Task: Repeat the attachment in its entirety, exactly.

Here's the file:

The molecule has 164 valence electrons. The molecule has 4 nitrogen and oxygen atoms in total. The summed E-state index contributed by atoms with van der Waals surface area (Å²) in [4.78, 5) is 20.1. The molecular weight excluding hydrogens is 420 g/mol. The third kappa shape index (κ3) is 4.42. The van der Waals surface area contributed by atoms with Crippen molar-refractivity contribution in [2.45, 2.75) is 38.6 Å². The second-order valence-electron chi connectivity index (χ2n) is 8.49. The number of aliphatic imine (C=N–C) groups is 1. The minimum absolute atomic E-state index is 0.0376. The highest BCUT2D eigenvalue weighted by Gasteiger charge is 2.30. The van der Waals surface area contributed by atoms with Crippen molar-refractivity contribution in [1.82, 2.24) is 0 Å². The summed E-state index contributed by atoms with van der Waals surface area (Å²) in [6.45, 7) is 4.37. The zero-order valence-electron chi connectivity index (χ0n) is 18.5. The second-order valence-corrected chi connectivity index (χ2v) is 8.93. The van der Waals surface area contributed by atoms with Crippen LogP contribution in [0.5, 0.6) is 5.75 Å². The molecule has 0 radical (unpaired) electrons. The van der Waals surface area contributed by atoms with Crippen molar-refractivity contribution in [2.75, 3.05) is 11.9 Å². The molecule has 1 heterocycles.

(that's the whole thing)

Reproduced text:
The molecule has 164 valence electrons. The molecule has 4 nitrogen and oxygen atoms in total. The summed E-state index contributed by atoms with van der Waals surface area (Å²) in [4.78, 5) is 20.1. The molecular weight excluding hydrogens is 420 g/mol. The third kappa shape index (κ3) is 4.42. The van der Waals surface area contributed by atoms with Crippen molar-refractivity contribution in [2.45, 2.75) is 38.6 Å². The second-order valence-electron chi connectivity index (χ2n) is 8.49. The number of aliphatic imine (C=N–C) groups is 1. The minimum absolute atomic E-state index is 0.0376. The highest BCUT2D eigenvalue weighted by Gasteiger charge is 2.30. The van der Waals surface area contributed by atoms with Crippen molar-refractivity contribution in [1.82, 2.24) is 0 Å². The summed E-state index contributed by atoms with van der Waals surface area (Å²) in [6.45, 7) is 4.37. The zero-order valence-electron chi connectivity index (χ0n) is 18.5. The second-order valence-corrected chi connectivity index (χ2v) is 8.93. The van der Waals surface area contributed by atoms with Crippen LogP contribution in [0.5, 0.6) is 5.75 Å². The molecule has 0 radical (unpaired) electrons. The van der Waals surface area contributed by atoms with Crippen molar-refractivity contribution in [2.75, 3.05) is 11.9 Å². The molecule has 1 heterocycles.